Gene mutations and molecular alterations influence HNSCC survival disparities
Certain changes to the PAX gene family may be responsible for survival disparities between black and white men with head and neck cancer. The results were presented at the Sixth American Association for Cancer Research (AACR) Conference on the Science of Cancer Health Disparities in Racial/Ethnic Minorities and the Medically Underserved, December 6-9, 2013, in Atlanta, Georgia.
A handful of genetic mutations and chemical alterations affecting gene activity may help explain why the death rate among blacks continues to be 18% higher than the death rate among whites with the same head and neck cancer. More than 30,000 Americans die each year from some form of head and neck squamous cell carcinoma (HNSCC).
Deaths from HNSCC among Americans of all races have declined sharply for decades. This drop has been attributed to the decline in smoking since the mid 1970s. However, the survival gap, meaning the difference in death rates between races, persists. Poor education, poverty, limited access to health care, and lack of timely access to treatments all contribute to the survival gap and have been studied extensively.
"Our study results are essential to understanding and eventually remedying head and neck cancer survival disparities between races," said Rafael Guerrero-Preston, DrPH, assistant professor of otolaryngology at Johns Hopkins University School of Medicine in Baltimore, Maryland, and at Sidney Kimmel Comprehensive Cancer Center. "The genetic and epigenetic changes we identified can be used for improved risk assessment, early detection, targeted therapy, and patient follow-up for people of all races."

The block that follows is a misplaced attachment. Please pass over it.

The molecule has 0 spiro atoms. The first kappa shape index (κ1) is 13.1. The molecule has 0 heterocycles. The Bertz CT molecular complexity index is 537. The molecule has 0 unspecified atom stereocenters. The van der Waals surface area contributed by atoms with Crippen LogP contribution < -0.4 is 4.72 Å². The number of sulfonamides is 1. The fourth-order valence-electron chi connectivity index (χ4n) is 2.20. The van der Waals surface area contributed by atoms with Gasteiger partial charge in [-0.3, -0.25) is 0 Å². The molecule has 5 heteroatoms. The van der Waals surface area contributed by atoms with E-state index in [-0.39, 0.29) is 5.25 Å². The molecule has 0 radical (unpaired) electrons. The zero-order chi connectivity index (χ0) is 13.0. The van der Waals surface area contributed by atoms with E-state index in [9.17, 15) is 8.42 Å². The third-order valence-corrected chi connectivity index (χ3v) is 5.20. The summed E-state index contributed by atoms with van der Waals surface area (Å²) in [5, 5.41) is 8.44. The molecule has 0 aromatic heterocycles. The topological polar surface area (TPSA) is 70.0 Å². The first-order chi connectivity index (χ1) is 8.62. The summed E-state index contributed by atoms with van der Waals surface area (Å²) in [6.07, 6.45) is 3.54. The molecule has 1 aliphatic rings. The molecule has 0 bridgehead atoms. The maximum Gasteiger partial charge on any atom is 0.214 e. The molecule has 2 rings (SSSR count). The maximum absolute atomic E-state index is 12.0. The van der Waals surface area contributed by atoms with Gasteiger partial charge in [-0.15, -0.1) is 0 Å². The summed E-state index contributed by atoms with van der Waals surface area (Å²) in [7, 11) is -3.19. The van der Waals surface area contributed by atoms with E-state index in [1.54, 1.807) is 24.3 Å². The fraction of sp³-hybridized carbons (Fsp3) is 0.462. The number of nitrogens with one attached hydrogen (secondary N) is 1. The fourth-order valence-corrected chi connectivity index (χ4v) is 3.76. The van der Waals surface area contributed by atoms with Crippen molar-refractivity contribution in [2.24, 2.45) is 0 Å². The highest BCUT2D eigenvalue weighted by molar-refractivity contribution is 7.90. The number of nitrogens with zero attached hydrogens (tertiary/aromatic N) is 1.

Earlier research from the same group linked the TP53 pathway to increased rates of head and neck cancers in people of all races. Another pathway, NOTCH1, has recently been tied to HNSCC.
Researchers also found several related epigenetic alterations—molecular modifications of nuclear DNA—in the PAX pathway. At PAX1 and PAX5, a chemical process called methylation blocks tumor-suppressing gene activity, silencing the gene. The presence of a PAX5 methylation decreases survival independent of race. However, survival outcomes for blacks with a PAX5 methylation were 2.5 times worse than for whites. Presence of both a TP53 mutation and PAX5 methylation decreased survival when compared with the presence of a TP53 mutation alone. Survival outcomes for all head and neck cancers were worse for blacks, who had a 5-year survival rate that was 20% lower than for whites. Moreover, the team's analysis showed that these related molecular changes were dependent on the location of the original tumor.
Guerrero-Preston plans to continue his genetic analyses in blacks and to extend his study of HNSCC survival disparities to Latinos. "Our research goal is to figure out how all of these ethnically predisposing genetic markers interact; how they turn off and on in response to environmental stimuli such as inflammation and lifestyle factors including smoking and nutrition, and how they trigger cancers of the head and neck," Guerrero-Preston said.